We cut our visit to Chincoteague to twelve hours total, and headed down the peninsula to the undulating bridge/tunnel engineering wonder that gets people from the tip of the DelMarVa (Delaware/Maryland/Virginia) across the bay to Norfolk, VA.

Our last minute addition of Busch Gardens, Williamsburg to make up for the shortened trip was literally a wash- thunderstorms kept shutting down the park and after four hours and only three rides, BG refunded our money.  We drove home between flash floods and thunderstorms, wishing we had stayed a few extra days in Assateague.

Still, as a foray into the unknown it was a good trip, and gave us a place to escape to in the future.  Now I’ll have to start plotting a back roads course for the next visit.  Maybe I’ll finally find out how Assawoman got it’s name, too. 

It’s NOT simple


Worst offense against human consciousness: bad oversimplification. Great art simplifies small and/or large ideas elegantly; crystallizes with beauty of form and content. Communication in all forms can strive for elegance, and often-necessary simplification. Otherwise anyone- even experts in any field- are just babbling schizophrenics to those who attempt to listen. It leaves the listeners only the construction of their own minds (with respect to post-structuralists, communication does/can happen), and encourages ignorance.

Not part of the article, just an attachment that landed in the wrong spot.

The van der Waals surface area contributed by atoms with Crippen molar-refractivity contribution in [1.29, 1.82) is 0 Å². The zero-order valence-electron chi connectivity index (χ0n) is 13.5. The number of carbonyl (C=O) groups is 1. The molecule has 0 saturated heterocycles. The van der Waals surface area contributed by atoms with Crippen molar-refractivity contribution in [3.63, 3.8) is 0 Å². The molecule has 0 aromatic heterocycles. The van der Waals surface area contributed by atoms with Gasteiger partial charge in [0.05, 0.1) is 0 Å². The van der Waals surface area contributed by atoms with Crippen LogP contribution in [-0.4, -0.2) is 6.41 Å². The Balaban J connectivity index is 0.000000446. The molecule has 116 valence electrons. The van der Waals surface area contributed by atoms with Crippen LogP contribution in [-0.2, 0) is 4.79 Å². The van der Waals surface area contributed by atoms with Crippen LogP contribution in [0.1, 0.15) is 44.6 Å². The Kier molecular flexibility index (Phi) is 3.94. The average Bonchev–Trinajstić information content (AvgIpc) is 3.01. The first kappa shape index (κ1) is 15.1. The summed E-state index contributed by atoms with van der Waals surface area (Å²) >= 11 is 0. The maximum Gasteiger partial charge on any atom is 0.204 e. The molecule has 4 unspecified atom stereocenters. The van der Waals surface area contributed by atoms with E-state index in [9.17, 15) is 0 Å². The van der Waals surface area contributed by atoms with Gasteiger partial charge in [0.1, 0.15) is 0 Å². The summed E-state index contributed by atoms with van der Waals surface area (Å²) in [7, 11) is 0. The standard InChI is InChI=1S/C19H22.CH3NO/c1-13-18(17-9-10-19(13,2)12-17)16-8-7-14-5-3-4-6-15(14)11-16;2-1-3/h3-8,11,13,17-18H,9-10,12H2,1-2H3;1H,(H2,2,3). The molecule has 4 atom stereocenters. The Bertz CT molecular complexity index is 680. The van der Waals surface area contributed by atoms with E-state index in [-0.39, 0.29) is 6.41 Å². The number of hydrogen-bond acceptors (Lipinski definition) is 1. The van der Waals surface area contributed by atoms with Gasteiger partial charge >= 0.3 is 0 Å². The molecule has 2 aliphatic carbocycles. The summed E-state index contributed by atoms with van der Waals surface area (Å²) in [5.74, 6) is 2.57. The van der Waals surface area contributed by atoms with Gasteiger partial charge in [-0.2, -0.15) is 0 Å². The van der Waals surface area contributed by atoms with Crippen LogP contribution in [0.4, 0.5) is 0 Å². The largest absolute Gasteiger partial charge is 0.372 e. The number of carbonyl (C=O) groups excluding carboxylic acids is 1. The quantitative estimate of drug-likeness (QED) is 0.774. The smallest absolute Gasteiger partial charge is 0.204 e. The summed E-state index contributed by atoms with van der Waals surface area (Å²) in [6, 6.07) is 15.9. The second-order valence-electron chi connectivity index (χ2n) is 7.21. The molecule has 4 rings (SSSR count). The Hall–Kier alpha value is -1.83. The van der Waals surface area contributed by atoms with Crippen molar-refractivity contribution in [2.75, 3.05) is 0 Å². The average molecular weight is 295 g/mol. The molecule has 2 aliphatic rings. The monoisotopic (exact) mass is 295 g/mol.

Advertising has elevated the business of lying to sell a product or service to an egregious degree, such that we watch ads now during events such as the super bowl for the ads themselves, not to find out about a product.  High entertainment indeed.   It is communication without content, only form.  Marketers do not want people to know content such as what is in a product, or the hidden costs of a service, because that might dissuade a potential sucker- er, customer.  Obfuscation, the intentional bad oversimplification, the appearance of truth within a lie- is what is expected now days to sell anything.  It is the opposite of enlightenment, of learning, of being informed.

This reality of accepting, even expecting bad oversimplification has transmogrified with the cult of celebrity, of instant tech celebrity, and of superficial, fleeting appearances over any other form of being.  While what I am considering is not new, the critiques began long ago I admit- it is the lack of outrage and even boredom with cynicism that does seem to be new.  Some have said they observe a sticking the head in the sand, hands over ears and eyes approach to the overwhelming presence of what I am calling the wash of bad oversimplification (bad in moral, as well as aesthetic meanings), but I find it much more a perverse boredom that does not want to be aware, and while some may ignore the cracks in the veneers of culture, allowing oneself- yes, choosing- to chase the next over stimulating lie in order to feel engaged, it is a drug of such power few ever dreamed of.  Many of those peddling bad oversimplification in all arenas of human activity tend to ignore it.  Mediocrity?  No real communication or exchange?  Grades as a reflection of how well one can cheat, and jobs having no meritocracy but for your age, looks and temporary utility?  The very idea of elegant simplification- of terse, beautiful and informative communication seems not only an unfair expectation, but something for which we have fewer and fewer models and hence any cultural memory for it is evaporating.